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Hi is there something like texcount to count all the words of a latex file including the ones linked by input and include?

Solution for linux as well as for windows are fine for me.

2 Answers 2

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TeXcount can include subfiles included by \input, \include or the subfiles package. For this, you need to use the option -inc which will automatically parse the subfiles, or -merge which will merge the included subfiles into the main document.

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  • 4
    Perfect. Thank you: texcount inhalt.tex -inc -total was exactly what I was looking for.
    – magu_
    Commented Jun 4, 2014 at 11:37
  • I've tried texcount main.tex with no result: no words counted. Is there a simpler and complete way to execute this command?
    – nilon
    Commented Jan 10, 2017 at 11:49
  • Does it fail to execute, or does it execute but return a zero count? Commented Jan 10, 2017 at 13:20
3

Save this script as buildFile.pl and run it with Perl or execute it: buildFile.pl < main.tex > mainTotal.tex. Then you have one TeX document which can use texcount or something else. However, sometimes it is easier to create a pdf and count the words with other tools, like pdftotext <file>.pdf - | wc -w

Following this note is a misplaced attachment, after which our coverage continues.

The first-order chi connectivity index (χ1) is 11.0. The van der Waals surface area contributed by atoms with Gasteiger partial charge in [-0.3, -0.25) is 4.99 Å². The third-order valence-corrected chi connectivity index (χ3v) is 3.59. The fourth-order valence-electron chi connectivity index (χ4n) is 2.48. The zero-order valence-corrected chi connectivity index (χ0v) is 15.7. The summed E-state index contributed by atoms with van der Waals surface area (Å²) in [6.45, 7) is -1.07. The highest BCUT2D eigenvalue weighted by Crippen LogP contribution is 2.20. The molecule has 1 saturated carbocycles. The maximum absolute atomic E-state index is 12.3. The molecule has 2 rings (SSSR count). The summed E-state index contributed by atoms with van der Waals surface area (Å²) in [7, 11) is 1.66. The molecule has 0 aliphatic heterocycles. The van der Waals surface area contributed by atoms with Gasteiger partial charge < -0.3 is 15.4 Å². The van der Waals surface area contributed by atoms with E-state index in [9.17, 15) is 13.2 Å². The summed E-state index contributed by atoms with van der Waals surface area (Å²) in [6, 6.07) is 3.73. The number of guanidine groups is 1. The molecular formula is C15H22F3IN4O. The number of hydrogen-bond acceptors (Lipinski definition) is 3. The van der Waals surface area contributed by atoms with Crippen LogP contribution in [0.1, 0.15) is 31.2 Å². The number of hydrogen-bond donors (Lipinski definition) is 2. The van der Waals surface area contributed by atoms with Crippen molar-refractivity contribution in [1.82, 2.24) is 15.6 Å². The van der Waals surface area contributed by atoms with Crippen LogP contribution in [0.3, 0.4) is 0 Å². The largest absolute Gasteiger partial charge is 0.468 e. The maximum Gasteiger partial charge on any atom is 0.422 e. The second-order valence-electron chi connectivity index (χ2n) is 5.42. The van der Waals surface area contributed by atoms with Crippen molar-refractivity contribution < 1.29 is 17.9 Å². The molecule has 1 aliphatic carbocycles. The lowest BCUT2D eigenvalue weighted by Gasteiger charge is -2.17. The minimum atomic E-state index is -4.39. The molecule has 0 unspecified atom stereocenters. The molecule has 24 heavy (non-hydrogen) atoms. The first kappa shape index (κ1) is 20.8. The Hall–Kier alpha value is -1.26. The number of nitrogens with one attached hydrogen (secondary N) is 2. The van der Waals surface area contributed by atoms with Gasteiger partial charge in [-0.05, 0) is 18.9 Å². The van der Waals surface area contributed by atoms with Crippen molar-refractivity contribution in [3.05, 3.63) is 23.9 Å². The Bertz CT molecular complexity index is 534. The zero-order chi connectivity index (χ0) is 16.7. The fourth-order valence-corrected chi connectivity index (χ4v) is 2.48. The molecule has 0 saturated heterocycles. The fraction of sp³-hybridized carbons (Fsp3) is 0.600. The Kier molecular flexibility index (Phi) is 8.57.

#!/usr/bin/perl -w
##################################################
# build one main file
# (C) 2005 Herbert Voss
##################################################
#
#use strict;
# 
# call with
# 
# ./buildFile.pl main.tex > mainTotal.tex
# 
# in the mainTotal.tex will be comments all starting
# with %%% which will not be of interest
# 

sub p_inc {
  $fileName = shift;
    if ( open (my $file, "$fileName.tex") ) {
      print "%%%---------- open: ", $fileName, "\n";
      while (<$file>) {
        if ((/^\s*\\include{\s+(\S+)/i) or (/^\s*\\input{\s+(\S+)/i)) {
          my $include = $1;
          chomp($include);chop($include);
          print "%%%%%%%%% jump to ", $include, "\n";
          p_inc($include);
        } else { print unless /^\s*(#|$)/; }
      }
      print "%%%---------- close: ", $fileName, "\n";
      close $file;
    } else { print "%%%<===== file does'n exist\n"; }
}
#
@lines = (<>);
for $line (@lines) {
  next if $line =~ /^\s*(%)/;
  if (($line =~ /^\s*\\include{\s*(\S+)/i) or ($line =~ /^\s*\\input{\s*(\S+)/i)) {
    my $include = $1;
    chomp($include);
    chop($include);
    print "%%%%%%%%%%% jump to ", $include, "\n";
    p_inc($include);
  } else { print $line; }
} 
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  • 1
    I didn't know about pdftotext. This works like a charm. It does however also count stuff like toc,tof,...
    – magu_
    Commented Jun 4, 2014 at 9:24
  • 1
    @magu_ There are options -f -l for pdftotext, you can give the page range and you can exclude toc, tof etc. by this way.
    – wipet
    Commented Jun 4, 2014 at 9:52
  • Herbert. This works. It is a very nice way to characterize also non latex files. However I feel a bit more comfortable with the texcount answer, since it does this natively. But thank you anyway since you made me learn something new.
    – magu_
    Commented Jun 4, 2014 at 14:37

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